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Profile for John P. Flannery > Reviews


John P. Flannery's Profile

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John P. Flannery RSS Feed (Colorado Springs, CO USA)

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Space Tourism: Do You Want to Go?: Apogee Books Space Series 49
Space Tourism: Do You Want to Go?: Apogee Books Space Series 49
by John Spencer
Edition: Paperback
Price: $20.95
46 used & new from $0.92

1 of 3 people found the following review helpful
5.0 out of 5 stars A Great Contribution!, October 30, 2004
John Spencer has made a valuable contribution to the source of his life-long passion -- Space Tourism. He has produced a thoroughly enjoyable story to read, a solid reference book, a plan and a vision that should have wide appeal to everyone from young sci-fi readers to old aerospace crumudgeons and most people in between. Emphasizing that Space Tourism is an "experience business" rather than a space business puts it into clearer perspective. His modeling the nascent Space Tourism industry after the super yatch and cruise industry is an example of how he "thinks outside the sphere". As a long-time space professional, I highly recommend this book as an important addition to your library or as a fitting gift to an adventuresome friend.

Jack Flannery, President

National Space Science & Technology Institute

Making Space Happen: Private Space Ventures and the Visionaries Behind Them
Making Space Happen: Private Space Ventures and the Visionaries Behind Them
by Paula Berinstein
Edition: Paperback
34 used & new from $2.50

4 of 4 people found the following review helpful
5.0 out of 5 stars A remarkable book on the "Other Space Program", July 23, 2002
Making Space Happen fills an important void in the dialog and literature on space exploration, exploitation and the future. Reading the visions and realizing how much is underway to achieve dramatic new breakthroughs is exhilarating. Telling these stories by bringing the cast of characters from out of the mainstream fully into the discussion provides many new insights -- and with solid credibility.
I learned an awful lot about some important and exciting initiatives I'd not been aware of -- though I consider myself a fairly serious student of space development and space issues. My assessment is that the two segments of the space industry -- the mainstream and these entrepreneurs in the Making Space Happen story -- have significant voids in their understanding of one another. This book can address one side of that imbalance -- if it is embraced by the mainstream.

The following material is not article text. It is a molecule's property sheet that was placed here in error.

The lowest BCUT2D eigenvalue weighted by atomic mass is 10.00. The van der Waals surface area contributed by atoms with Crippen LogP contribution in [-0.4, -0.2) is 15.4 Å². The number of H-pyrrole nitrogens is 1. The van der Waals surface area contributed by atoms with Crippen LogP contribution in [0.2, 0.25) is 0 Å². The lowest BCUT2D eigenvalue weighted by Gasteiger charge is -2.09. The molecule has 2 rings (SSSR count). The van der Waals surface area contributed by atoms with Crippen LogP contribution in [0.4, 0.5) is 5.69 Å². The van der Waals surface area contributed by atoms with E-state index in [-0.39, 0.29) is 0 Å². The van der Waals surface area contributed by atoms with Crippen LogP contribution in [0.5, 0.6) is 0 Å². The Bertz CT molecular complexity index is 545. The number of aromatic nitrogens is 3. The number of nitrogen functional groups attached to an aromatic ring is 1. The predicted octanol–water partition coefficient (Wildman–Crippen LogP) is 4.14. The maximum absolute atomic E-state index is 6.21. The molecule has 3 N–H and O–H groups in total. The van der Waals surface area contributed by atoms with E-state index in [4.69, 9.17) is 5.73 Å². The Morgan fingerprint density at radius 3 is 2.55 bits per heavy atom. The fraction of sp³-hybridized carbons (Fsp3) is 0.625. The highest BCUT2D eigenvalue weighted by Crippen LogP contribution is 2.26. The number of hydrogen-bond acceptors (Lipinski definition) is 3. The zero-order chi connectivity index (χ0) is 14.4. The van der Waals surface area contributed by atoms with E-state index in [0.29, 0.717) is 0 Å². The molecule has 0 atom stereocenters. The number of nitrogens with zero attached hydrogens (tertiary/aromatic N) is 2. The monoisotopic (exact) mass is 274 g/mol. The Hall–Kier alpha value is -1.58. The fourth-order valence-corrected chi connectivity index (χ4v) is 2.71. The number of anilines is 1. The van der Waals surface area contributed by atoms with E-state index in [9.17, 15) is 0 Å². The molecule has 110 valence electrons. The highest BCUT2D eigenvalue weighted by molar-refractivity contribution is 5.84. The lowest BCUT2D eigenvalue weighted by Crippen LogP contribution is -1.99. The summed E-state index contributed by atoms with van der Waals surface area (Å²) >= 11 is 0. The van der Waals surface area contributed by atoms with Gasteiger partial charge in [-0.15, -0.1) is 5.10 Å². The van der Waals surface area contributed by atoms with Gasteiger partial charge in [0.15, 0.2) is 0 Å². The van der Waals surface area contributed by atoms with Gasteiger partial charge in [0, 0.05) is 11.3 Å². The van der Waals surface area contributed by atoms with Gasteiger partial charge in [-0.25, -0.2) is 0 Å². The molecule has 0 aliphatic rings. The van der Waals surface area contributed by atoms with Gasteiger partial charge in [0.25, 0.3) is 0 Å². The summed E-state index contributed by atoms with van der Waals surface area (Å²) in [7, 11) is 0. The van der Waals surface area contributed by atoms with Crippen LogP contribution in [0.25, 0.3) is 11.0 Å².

I am impressed with how Paula Berninstein has been able to jump into such a complex field as space and in a very short time, capture so broadly and comprehensively the essence of today's challenges in space exploration. It's not that governments -- and particularly the U.S. -- have not "made space happen" in the past 4-5 decades nor realistically that governments ever will be out of the equation. However, her marvelous research and presentation has reinforced my firm conviction that it will ultimately be the private sector lead by entrepreneurs who, through space exploitation, will force the acceleration of space activities and bring the benefits of space finally back down to Earth in a substantial way.
Paula has taken a segment of the rapidly growing space industry that has been largely ignored by all the space "high-rollers" and put it on the map. It's disappointed me in the past to see senior "aerospace industry leaders" ignore and even belittle the creative thinkers and free-spirits who are suggesting unconventional approaches to long-standing space challenges. If these leaders had all the answers, the challenges would not remain so fundamental as high costs of getting to space and generating healthy return on investments -- from other than public coffers. NASA and the aerospace industry personify the bureaucratic approach to space exploration and real breakthroughs and progress will only come with the high-risk, creative directions such as those she's chosen to describe in this book.
Tom Rogers, for example, is one of the best thinkers of our time with regard to space tourism and the potential impact this new industry can have on our capability to get to space. He also has been justifiably critical of how the billions in public resources have been applied to advancing human presence in space. For this, he has not been well received by the establishment. Well, the establishment and all thinking people need to hear what Tom Rogers and the others in this very informative book have to say -- and moreover what they are actually doing to change the future. Then maybe the two segments of the space business will figure out how to cooperate and together make the next great leaps in space really happen.

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